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Shape from Shading

  1. Ariel Tankus1,
  2. Nir Sochen2,
  3. Yehezkel Yeshurun3

Published Online: 16 MAR 2009

DOI: 10.1002/9780470050118.ecse628

Wiley Encyclopedia of Computer Science and Engineering

Wiley Encyclopedia of Computer Science and Engineering

How to Cite

Tankus, A., Sochen, N. and Yeshurun, Y. 2009. Shape from Shading. Wiley Encyclopedia of Computer Science and Engineering. 2511–2522.

Author Information

  1. 1

    University of California, Division of Neurosurgery, Los Angeles, California

  2. 2

    Tel-Aviv University, School of Mathematics, Tel-Aviv, Israel

  3. 3

    Tel-Aviv University, School of Computer Science, Tel-Aviv, Israel

Publication History

  1. Published Online: 16 MAR 2009

Abstract

Shape-from-shading (SfS) is a fundamental problem in computer vision. Its goal is reconstruction of surface depth (i.e., distance from camera plane) based on a single image of the surface. The problem was introduced in the early 1970s by Horn. A very common assumption in this field is that image projection is orthographic. We will present the orthographic shape-from-shading problem and an algorithm for its solution: the fast marching method of Kimmel and Sethian. We shall than reexamine the basis of SfS, which is the image irradiance equation, under a perspective projection assumption. The resultant equation does not depend on the depth function directly, but on its natural logarithm, and as such it is invariant to scale changes of the depth function. A reconstruction method based on the perspective formula is then described; it is a modification of the aforementioned orthographic fast marching method. Then, a comparison of the orthographic fast marching, perspective fast marching, and the perspective algorithm of Prados and Faugeras on synthetic images is are presented. The two perspective methods equate with each other and show better reconstruction results than the orthographic. We then compare the orthographic and perspective versions of the fast marching method on endoscopic images. The perspective algorithm outperformed the orthographic one. These findings suggest that the more realistic set of assumptions of perspective SfS improves reconstruction significantly with respect to orthographic SfS. The findings also provide evidence that perspective SfS can be used for real-life applications in fields such as endoscopy.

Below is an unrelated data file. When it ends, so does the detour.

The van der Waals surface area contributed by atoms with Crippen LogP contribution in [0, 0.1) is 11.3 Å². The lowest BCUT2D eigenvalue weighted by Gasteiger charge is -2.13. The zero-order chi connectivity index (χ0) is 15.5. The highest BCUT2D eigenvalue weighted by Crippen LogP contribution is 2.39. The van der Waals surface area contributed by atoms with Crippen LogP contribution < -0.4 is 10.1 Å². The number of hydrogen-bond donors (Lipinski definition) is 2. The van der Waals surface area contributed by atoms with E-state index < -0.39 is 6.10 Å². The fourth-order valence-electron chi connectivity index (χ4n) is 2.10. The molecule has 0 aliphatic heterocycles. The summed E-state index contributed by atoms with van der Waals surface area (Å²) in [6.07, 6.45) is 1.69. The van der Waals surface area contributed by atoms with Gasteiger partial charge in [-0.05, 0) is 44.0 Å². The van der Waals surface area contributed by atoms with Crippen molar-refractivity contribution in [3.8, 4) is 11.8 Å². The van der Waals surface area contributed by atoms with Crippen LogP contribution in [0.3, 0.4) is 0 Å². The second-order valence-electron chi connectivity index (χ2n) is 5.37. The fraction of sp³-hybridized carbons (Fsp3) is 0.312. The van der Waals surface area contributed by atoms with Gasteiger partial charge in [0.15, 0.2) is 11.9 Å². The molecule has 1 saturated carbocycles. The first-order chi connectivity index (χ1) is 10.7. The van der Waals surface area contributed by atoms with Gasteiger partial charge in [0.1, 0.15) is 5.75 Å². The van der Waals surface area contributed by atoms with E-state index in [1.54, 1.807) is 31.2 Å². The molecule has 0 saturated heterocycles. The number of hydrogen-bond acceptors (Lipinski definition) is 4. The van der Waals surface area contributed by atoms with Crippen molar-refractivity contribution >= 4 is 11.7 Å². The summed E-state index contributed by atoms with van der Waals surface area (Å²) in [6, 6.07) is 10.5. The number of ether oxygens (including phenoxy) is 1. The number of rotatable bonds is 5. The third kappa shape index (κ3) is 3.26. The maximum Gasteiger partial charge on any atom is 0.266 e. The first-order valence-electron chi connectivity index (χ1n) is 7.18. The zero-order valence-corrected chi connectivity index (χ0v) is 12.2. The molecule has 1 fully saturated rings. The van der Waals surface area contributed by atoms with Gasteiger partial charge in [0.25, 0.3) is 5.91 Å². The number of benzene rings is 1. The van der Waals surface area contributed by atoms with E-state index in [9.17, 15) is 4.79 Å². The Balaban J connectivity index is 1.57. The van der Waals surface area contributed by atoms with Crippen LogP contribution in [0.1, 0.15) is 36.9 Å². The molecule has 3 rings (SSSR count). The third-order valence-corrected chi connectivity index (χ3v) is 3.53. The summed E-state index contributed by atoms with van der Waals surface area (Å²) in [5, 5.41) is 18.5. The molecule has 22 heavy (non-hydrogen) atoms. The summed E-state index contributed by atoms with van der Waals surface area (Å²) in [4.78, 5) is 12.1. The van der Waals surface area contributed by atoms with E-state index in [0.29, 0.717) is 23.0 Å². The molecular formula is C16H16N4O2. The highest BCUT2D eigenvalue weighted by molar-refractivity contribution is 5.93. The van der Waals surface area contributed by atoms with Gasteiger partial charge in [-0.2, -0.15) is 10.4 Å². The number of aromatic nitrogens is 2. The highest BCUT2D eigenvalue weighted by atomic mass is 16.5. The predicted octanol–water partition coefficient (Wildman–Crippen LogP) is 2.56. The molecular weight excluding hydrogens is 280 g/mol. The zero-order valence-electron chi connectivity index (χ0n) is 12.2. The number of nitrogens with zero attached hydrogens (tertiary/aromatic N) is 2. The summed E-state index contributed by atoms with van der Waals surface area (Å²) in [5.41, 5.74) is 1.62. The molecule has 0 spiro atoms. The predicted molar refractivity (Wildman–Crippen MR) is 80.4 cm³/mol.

Keywords:

  • computer vision;
  • shape from shading;
  • shape from X;
  • perspective projection;
  • orthographic projection;
  • fast marching;
  • surface reconstruction;
  • depth recovery